The State argues, however, there are affirmative defenses that prevent plaintiff from recovering as a result of the State's failure to use plaintiff as project manager for the $87.5 million portion of the construction project. The State argues a mutual mistake of fact as a defense barring plaintiff's breach of contract claim. As this Court stated in Lancaster v. Lancaster,
            [i]t is well established that the existence of a mutual mistake as to a material fact comprising the essence of the agreement will provide grounds to rescind a contract. See Mullinax v. Fieldcrest Cannon, Inc., 100 N.C. App. 248, 251, 395 S.E.2d 160, 162 (1990). "A mutual mistake of fact is a mistake 'common to both parties and by reason of iteach has done what neither intended.'" Swain v. C & N Evans Trucking Co., Inc., 126 N.C. App. 332, 335, 484 S.E.2d 845, 848 (1997) (citation omitted).

138 N.C. App. 459, 465, 530 S.E.2d 82, 86 (2000).
    Plaintiff argues that the State cannot avoid its obligations under the September 1991 Agreement by claiming that both parties were mistaken in believing that OSBM would continue to administer the construction project. We have already determined that the contract involved is one between plaintiff and the State, and that the transfer of oversight authority from OSBM to OSC was thus irrelevant for purposes of enforcing the September 1991 Agreement. Furthermore,
        to justify a recision of a contract for a mutual mistake of fact, the mistake must concern facts as they existed at the time of the making of the contract; reliance on a prediction as to future events will not support a claim for recision based on mutual mistake of fact.

Opsahl v. Pinehurst Inc., 81 N.C. App. 56, 62, 344 S.E.2d 68, 72 (1986), disc. review improvidently allowed, 319 N.C. 222, 353 S.E.2d 400 (1987) (citations omitted). The transfer of authority to administer the prison construction project from OSBM to OSC was the type of "future event" that does not support a claim of mutual mistake of fact.
    However, the State argues that the parties were mistaken as to whether OSBM originally had authority to enter into the portion of the September 1991 Agreement purporting to cover the $87.5 million. As discussed above, the State had authority to authorize an agency to enter into a contract for the remaining $87.5 million since itwas contingent on those funds being appropriated. Further, we have already determined that OSBM was expressly authorized by the State to enter into a contract that encompassed the $87.5 million portion of the Bond Act on 18 September 1991. Therefore, the State's defense based on mutual mistake of fact is without merit.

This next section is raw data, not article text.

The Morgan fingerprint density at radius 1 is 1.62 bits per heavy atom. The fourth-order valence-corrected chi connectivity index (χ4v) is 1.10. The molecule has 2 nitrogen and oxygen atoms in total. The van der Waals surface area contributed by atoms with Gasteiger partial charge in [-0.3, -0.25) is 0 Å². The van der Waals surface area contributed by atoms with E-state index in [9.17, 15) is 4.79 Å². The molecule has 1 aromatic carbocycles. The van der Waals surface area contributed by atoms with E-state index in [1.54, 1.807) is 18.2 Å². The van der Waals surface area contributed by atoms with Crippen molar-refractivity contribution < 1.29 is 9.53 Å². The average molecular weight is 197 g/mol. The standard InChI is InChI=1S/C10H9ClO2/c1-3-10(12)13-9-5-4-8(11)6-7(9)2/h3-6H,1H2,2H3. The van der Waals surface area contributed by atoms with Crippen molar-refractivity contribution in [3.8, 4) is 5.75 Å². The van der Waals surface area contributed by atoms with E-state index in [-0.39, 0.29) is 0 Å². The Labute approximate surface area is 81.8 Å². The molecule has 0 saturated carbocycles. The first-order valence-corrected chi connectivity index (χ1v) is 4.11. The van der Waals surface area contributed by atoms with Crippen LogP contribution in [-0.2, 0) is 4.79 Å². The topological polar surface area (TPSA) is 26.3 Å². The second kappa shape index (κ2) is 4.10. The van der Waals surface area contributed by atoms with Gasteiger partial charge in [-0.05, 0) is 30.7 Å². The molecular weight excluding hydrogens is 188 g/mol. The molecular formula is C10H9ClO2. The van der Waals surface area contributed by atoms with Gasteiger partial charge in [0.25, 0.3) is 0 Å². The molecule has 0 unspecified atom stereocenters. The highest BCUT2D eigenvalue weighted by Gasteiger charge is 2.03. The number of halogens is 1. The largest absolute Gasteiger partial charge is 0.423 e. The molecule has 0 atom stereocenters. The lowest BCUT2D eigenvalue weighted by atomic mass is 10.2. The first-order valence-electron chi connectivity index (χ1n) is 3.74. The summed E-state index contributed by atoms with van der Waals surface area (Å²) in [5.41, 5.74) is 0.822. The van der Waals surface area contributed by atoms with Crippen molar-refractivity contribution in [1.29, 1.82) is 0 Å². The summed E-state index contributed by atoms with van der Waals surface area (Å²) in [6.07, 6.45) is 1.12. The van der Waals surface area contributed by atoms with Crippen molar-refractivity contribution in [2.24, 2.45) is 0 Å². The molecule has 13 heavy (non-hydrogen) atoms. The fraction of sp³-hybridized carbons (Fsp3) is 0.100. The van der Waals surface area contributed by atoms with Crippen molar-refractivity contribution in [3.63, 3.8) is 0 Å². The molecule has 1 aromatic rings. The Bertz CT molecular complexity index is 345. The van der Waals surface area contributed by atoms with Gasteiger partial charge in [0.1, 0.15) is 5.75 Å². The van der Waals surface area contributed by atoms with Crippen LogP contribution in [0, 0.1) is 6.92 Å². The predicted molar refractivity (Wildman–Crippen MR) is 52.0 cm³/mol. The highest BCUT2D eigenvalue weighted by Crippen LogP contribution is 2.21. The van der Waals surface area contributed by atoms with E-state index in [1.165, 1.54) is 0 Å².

The State next argues "the affirmative defense of unjust enrichment." Unjust enrichment, however, is a quasi-contractual theory of recovery, not an affirmative defense. Booe v. Shadrick, 322 N.C. 567, 570, 369 S.E.2d 554, 556 (1988). Further, unjust enrichment applies in the absence of a contract. Lagies v. Myers, 142 N.C. App. 239, 254, 542 S.E.2d 336, 345, disc. review denied, 353 N.C. 526, 549 S.E.2d 218 (2001) (citation omitted). The State's attempt to argue unjust enrichment as a defense to its own termination of a contract is misplaced. The State's argument of an affirmative defense of unjust enrichment is also without merit.
    In summary, we hold that: (1) the terms of the September 1991 Agreement covered the entire $200 million of the Bond Act; (2) based on the undisputed facts, OSBM had been granted authority by the General Assembly to enter into contracts covering the entire $200 million under the Bond Act and thus the September 1991 Agreement was a valid contract authorized by law, see Whitfield, 348 N.C. at 42-43, 497 S.E.2d at 415; (3) transferring authority to oversee the prison construction project from OSBM to OSC did not invalidate the September 1991 Agreement; and (4) the State's termination of the September 1991 Agreement was a breach of contract. "In the appropriate case, summary judgment may berendered against the moving party." Candid Camera Video v. Matthews, 76 N.C. App. 634, 637, 334 S.E.2d 94, 96 (1985), disc. review denied, 315 N.C. 390, 338 S.E.2d 879 (1986) (citation omitted). Therefore, we reverse the trial court's grant of summary judgment for the State, and remand to the trial court with instructions to grant summary judgment for plaintiff and to determine plaintiff's damages.
    We need not address plaintiff's remaining assignments of error in view of our above determinations.
    Reversed and remanded.
    Judges GREENE and THOMAS concur.